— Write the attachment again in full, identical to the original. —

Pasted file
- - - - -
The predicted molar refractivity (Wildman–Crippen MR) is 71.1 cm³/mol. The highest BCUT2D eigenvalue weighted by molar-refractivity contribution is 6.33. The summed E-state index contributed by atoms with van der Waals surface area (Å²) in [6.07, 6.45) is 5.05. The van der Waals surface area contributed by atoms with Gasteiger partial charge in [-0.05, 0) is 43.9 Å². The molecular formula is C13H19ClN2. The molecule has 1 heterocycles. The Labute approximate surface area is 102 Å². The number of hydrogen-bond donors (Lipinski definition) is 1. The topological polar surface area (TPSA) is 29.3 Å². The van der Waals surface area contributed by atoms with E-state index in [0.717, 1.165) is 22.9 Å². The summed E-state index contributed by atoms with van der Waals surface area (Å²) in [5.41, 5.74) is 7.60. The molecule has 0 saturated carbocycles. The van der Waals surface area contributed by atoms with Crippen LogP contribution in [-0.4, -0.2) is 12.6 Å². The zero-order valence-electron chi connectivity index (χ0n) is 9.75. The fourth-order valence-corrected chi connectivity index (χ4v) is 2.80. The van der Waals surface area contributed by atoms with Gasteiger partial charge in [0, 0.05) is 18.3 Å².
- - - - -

The predicted molar refractivity (Wildman–Crippen MR) is 71.1 cm³/mol. The highest BCUT2D eigenvalue weighted by molar-refractivity contribution is 6.33. The summed E-state index contributed by atoms with van der Waals surface area (Å²) in [6.07, 6.45) is 5.05. The van der Waals surface area contributed by atoms with Gasteiger partial charge in [-0.05, 0) is 43.9 Å². The molecular formula is C13H19ClN2. The molecule has 1 heterocycles. The Labute approximate surface area is 102 Å². The number of hydrogen-bond donors (Lipinski definition) is 1. The topological polar surface area (TPSA) is 29.3 Å². The van der Waals surface area contributed by atoms with E-state index in [0.717, 1.165) is 22.9 Å². The summed E-state index contributed by atoms with van der Waals surface area (Å²) in [5.41, 5.74) is 7.60. The molecule has 0 saturated carbocycles. The van der Waals surface area contributed by atoms with Crippen LogP contribution in [-0.4, -0.2) is 12.6 Å². The zero-order valence-electron chi connectivity index (χ0n) is 9.75. The fourth-order valence-corrected chi connectivity index (χ4v) is 2.80. The van der Waals surface area contributed by atoms with Gasteiger partial charge in [0, 0.05) is 18.3 Å².